Via America’s Lawyer: As sea levels rise and coastlines shrink, Hawaii becomes the first state to declare a climate emergency. RT correspondent Brigida Santos joins Mike Papantonio to explain how state and federal lawmakers are taking steps to meet the worsening climate crisis head-on.
*This transcript was generated by a third-party transcription software company, so please excuse any typos.
Mike Papantonio: Hawaii is the first state to declare a climate emergency setting an example for the rest of the country to follow. Brigida Santos is here to talk with me about this right now. Brigida, what, what’s in Hawaii’s new Senate resolution? How far does this thing go?
Brigida Santos: State Senate concurrent resolution 44 declares that climate change is a threat to the environment and humans and requests statewide cooperation in addressing the adverse effects of climate change, including rising sea levels and the global temperature, coastal erosion and protecting critical infrastructure. While the resolution is largely symbolic, it also calls on Hawaii’s government to prohibit private investment and public subsidies in projects that exacerbate climate change like coal oil, gas, or tree burning. It also calls on the government to promote policies and infrastructure to replace fossil fuels with solar wind or battery storage by 2030. The state is taking action based on global scientific evidence and its own climate problems.
Mike Papantonio: Yeah, it’s a non-binding resolution, but at least they’re doing something to get out there and say, we’re paying attention to it. Our beaches are eroding. We have sea levels that are rising. Our infrastructure’s at risk and we have to do something, even though the feds aren’t doing what they need to do, we need to do something on our own. How has climate change impacted Hawaii besides, you know, besides the fact that right now they see their islands disappearing from erosion?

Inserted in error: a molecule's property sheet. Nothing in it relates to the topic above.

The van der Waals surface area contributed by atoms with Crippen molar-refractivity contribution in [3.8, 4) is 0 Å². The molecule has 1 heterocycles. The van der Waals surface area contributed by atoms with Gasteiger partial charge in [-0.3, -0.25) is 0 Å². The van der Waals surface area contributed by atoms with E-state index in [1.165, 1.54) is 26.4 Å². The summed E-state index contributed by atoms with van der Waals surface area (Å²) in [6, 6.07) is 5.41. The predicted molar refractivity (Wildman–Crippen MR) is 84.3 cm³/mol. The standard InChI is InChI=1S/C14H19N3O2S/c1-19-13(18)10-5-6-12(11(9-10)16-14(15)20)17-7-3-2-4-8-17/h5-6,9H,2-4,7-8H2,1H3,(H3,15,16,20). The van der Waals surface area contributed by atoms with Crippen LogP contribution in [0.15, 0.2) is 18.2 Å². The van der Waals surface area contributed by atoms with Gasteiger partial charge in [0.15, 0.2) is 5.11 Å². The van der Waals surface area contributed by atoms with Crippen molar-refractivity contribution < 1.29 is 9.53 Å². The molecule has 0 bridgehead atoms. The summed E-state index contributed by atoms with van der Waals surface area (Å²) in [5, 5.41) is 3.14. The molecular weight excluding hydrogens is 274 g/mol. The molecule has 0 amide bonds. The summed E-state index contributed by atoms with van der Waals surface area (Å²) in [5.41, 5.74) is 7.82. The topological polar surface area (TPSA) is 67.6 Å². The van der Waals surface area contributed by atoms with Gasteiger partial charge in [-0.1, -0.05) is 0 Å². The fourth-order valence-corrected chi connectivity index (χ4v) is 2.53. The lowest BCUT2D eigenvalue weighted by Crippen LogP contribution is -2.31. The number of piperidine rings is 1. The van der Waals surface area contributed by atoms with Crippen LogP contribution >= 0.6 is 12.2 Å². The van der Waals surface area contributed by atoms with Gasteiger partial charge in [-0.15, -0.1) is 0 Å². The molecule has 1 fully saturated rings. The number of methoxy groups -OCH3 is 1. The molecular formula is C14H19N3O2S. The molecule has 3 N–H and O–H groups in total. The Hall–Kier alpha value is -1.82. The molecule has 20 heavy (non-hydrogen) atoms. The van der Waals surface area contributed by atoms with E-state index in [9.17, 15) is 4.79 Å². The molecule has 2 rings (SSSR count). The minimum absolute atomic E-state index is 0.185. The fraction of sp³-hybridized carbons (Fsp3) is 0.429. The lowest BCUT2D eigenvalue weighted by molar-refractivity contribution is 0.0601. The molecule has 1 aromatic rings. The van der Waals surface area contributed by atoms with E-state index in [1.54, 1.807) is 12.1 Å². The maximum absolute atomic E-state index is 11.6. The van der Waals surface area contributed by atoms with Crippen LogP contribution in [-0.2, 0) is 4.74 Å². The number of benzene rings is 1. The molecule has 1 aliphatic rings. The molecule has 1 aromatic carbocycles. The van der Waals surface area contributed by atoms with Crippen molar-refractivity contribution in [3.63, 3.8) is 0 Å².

Brigida Santos: Yeah. Well, climate change has led to more droughts on Hawaii’s islands, which greatly impact indigenous communities, deteriorate freshwater streams and rivers, and reduce access to water. Rising sea levels have resulted in long-term coastal erosion to 70% of the beaches in Kauai, Oahu and Maui. Local governments on several islands had already previously declared climate emergencies back in 2019. But the new state-wide declaration now acknowledges the urgency of this problem and aims to solve some of the most pressing issues.
Mike Papantonio: Yeah. I’m wondering Brigida, are you seeing any signs that other States are planning similar actions? I, you know, Florida comes to my mind, all the coastal States coming to my mind, this would seem like a good idea. But what, what’s your, what have you followed on that?
Brigida Santos: Sure. Many States in the US are now regularly experiencing climate change related catastrophes from deep freezes to debilitating droughts, wildfires, hurricanes and storms. At least 33 States have now released a climate action plan or have one in the works. And these plans typically set goals targeting greenhouse gas emissions, or focus on shifting to renewable energy sources. But so far, Hawaii is the only US state to declare an official climate emergency. Now, back in February, there was a house resolution introduced at the federal level to declare a national climate emergency. And the Biden administration has spoken about advancing climate policies at home and internationally. But we’ll have to see how that plays out. And across the globe, nearly 2000 jurisdictions in 34 countries, have also declared climate emergencies. So it seems like people are finally paying attention. But is it going to be too little too late? We’ll have to wait and see.
Mike Papantonio: Brigida, thank you for joining me. This is an important story. Hopefully, some state leaderships will be listening to what Hawaii has figured out. Thank you for joining me.